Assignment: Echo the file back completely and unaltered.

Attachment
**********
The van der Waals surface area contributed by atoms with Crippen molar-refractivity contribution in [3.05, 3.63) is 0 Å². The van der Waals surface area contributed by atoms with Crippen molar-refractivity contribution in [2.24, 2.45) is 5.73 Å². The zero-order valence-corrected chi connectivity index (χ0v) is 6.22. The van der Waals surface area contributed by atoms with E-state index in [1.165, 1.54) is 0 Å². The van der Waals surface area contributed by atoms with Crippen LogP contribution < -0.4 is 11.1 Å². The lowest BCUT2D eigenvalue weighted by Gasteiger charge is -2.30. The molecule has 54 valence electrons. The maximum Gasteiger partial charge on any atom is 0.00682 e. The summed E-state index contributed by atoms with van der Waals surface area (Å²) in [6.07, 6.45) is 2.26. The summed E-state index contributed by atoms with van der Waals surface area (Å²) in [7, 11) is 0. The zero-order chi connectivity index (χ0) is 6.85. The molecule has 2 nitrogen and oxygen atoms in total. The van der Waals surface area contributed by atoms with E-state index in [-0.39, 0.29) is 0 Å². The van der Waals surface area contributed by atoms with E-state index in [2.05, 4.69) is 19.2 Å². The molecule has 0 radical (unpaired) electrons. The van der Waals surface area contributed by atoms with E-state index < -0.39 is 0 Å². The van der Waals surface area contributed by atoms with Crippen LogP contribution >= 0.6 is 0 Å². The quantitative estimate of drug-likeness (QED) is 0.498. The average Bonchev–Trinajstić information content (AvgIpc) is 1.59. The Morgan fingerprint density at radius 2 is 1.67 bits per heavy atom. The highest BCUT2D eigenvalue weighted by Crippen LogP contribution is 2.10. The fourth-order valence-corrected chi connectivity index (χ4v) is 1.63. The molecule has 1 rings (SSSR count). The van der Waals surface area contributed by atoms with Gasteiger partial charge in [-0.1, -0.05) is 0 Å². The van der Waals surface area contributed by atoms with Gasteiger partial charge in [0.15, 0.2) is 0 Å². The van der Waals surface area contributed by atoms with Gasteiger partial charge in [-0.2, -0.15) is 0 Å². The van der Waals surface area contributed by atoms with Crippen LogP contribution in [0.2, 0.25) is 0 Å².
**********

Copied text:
The van der Waals surface area contributed by atoms with Crippen molar-refractivity contribution in [3.05, 3.63) is 0 Å². The van der Waals surface area contributed by atoms with Crippen molar-refractivity contribution in [2.24, 2.45) is 5.73 Å². The zero-order valence-corrected chi connectivity index (χ0v) is 6.22. The van der Waals surface area contributed by atoms with E-state index in [1.165, 1.54) is 0 Å². The van der Waals surface area contributed by atoms with Crippen LogP contribution < -0.4 is 11.1 Å². The lowest BCUT2D eigenvalue weighted by Gasteiger charge is -2.30. The molecule has 54 valence electrons. The maximum Gasteiger partial charge on any atom is 0.00682 e. The summed E-state index contributed by atoms with van der Waals surface area (Å²) in [6.07, 6.45) is 2.26. The summed E-state index contributed by atoms with van der Waals surface area (Å²) in [7, 11) is 0. The zero-order chi connectivity index (χ0) is 6.85. The molecule has 2 nitrogen and oxygen atoms in total. The van der Waals surface area contributed by atoms with E-state index in [-0.39, 0.29) is 0 Å². The van der Waals surface area contributed by atoms with E-state index in [2.05, 4.69) is 19.2 Å². The molecule has 0 radical (unpaired) electrons. The van der Waals surface area contributed by atoms with E-state index < -0.39 is 0 Å². The van der Waals surface area contributed by atoms with Crippen LogP contribution >= 0.6 is 0 Å². The quantitative estimate of drug-likeness (QED) is 0.498. The average Bonchev–Trinajstić information content (AvgIpc) is 1.59. The Morgan fingerprint density at radius 2 is 1.67 bits per heavy atom. The highest BCUT2D eigenvalue weighted by Crippen LogP contribution is 2.10. The fourth-order valence-corrected chi connectivity index (χ4v) is 1.63. The molecule has 1 rings (SSSR count). The van der Waals surface area contributed by atoms with Gasteiger partial charge in [-0.1, -0.05) is 0 Å². The van der Waals surface area contributed by atoms with Gasteiger partial charge in [0.15, 0.2) is 0 Å². The van der Waals surface area contributed by atoms with Gasteiger partial charge in [-0.2, -0.15) is 0 Å². The van der Waals surface area contributed by atoms with Crippen LogP contribution in [0.2, 0.25) is 0 Å².